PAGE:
The same principle of enabling a willing family to donate is relevant to increasing pediatric donation after cardiac death. Although the reported number of DCD pediatric donors and recipients is still small, there is evidence that the graft survival of pediatric DCD organs is comparable to liver and kidney brain donors (14). It is reasonable to conclude that far from being tapped out, there is good evidence that improving pediatric donor identification, management and consent rates (including DCDs) could substantially improve the pediatric donor supply.
With a mandate to minimize death on the pediatric transplant waiting list, a Summit for Pediatric Donation and Transplantation was convened March, 2007, in San Antonio, Texas. The goal was to bring all three essential constituents—the pediatric critical care, OPO, and transplant physician communities—to the discussion table. The critical care and OPO participants developed an agenda for changes and improvements in practice including: more consistent definitions of pediatric brain death, improved pediatric donor management including the role of hormonal therapy, ways to decrease the number of organs lost because of coroner and medical examiner intervention (15), reach out efforts to reluctant colleagues to participate in improving pediatric organ donation rates (16,17), improved communications between the local OPOs and their pediatric critical care collegues, and best practices to obtain consent in the unique circumstance of death to a child (18). A Town Hall Meeting combining the perspectives of all conference participants, including donor families, addressed the special circumstances of pediatric organ donation after cardiac death.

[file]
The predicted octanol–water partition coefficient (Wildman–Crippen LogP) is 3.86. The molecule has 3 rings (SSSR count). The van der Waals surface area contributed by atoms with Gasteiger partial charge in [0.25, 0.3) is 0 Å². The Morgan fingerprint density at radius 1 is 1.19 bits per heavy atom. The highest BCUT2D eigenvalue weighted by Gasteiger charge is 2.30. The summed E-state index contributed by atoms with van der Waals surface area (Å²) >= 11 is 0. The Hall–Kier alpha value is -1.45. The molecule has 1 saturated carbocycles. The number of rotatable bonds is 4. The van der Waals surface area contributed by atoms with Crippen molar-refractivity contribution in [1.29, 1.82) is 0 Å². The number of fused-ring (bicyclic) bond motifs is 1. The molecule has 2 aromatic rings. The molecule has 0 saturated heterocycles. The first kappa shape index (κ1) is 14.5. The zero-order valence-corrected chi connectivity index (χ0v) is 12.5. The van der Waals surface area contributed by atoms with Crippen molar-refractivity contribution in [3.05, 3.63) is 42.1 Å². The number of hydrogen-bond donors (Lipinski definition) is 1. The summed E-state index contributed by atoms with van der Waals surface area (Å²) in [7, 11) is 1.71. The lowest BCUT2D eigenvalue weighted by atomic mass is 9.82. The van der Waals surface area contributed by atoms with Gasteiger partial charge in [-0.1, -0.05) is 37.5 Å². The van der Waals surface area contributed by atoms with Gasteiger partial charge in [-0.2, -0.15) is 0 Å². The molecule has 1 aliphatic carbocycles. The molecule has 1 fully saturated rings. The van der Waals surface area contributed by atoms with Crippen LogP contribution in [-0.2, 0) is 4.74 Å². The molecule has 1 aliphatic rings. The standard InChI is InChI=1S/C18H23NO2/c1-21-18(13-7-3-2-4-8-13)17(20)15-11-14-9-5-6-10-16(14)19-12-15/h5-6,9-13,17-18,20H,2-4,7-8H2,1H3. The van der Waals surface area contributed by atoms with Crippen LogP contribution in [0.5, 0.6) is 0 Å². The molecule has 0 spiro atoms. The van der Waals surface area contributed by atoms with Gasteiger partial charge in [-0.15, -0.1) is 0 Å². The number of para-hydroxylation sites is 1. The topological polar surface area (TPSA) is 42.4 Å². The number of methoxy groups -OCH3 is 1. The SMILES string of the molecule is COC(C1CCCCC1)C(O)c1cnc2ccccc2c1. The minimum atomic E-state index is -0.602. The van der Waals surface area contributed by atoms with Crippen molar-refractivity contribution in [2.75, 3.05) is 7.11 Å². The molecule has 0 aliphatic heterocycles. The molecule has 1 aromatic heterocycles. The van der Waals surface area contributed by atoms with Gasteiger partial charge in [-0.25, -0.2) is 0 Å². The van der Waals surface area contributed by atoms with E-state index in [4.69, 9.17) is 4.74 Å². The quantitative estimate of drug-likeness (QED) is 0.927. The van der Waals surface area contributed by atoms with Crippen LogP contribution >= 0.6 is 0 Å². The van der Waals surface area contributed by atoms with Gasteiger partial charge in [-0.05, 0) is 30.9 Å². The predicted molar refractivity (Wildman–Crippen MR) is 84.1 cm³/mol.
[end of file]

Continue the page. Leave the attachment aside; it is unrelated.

The pediatric transplant physicians and surgeons reviewed extensive, organ specific data pertinent to why children die on the waiting list and began to formulate new allocation policies that would minimize pediatric deaths, but not at the expense of adults. Two common themes emerged: better utilization of available organs and broader sharing of small pediatric donors. Specific targets for improving donor utilization were the use of en-bloc kidneys from small pediatric donors (19,20), and pushing the envelope to use heart and lung donors beyond the conventional parameters currently in use. The heart, lung, liver and intestine working groups all suggested changes in allocation policy that would allow small pediatric (potentially those less than 11 years of age) to be first shared beyond the local area—either regionally or into Zone A and B patients for heart and lung donors, with early national sharing for the sickest pediatric patients waiting. As well, it was recognized that living donors, despite concerns about donor safety, are still an important source of organs to fill the short-fall in deceased donors for children.
This Pediatric Summit marked the first step in bringing together the participants whose collaboration is essential if we are to substantially reduce the loss of children's lives on the transplant waiting list. As a result substantial progress has already been made. Changes in allocation policies recommending broader sharing of pediatric heart, lung liver and intestine donors <11 years of age for the sickest candidates on the list have been formalized by the OPTN/UNOS Pediatric Committee circulated for Public Comment and were passed by the OPTN/UNOS Board at its June 2008 meeting.
The death of any child brings a distinctive pathos to human tragedy. The cumulative hope of young lives thwarted, and their futures denied not only to their own family, but to our society, may provide just the impetus needed to attempt to solve this specific and preventable loss of child life years. In so doing, we may find the will, and the methods, to decrease the even larger number of adults dying on transplant waiting lists in this country.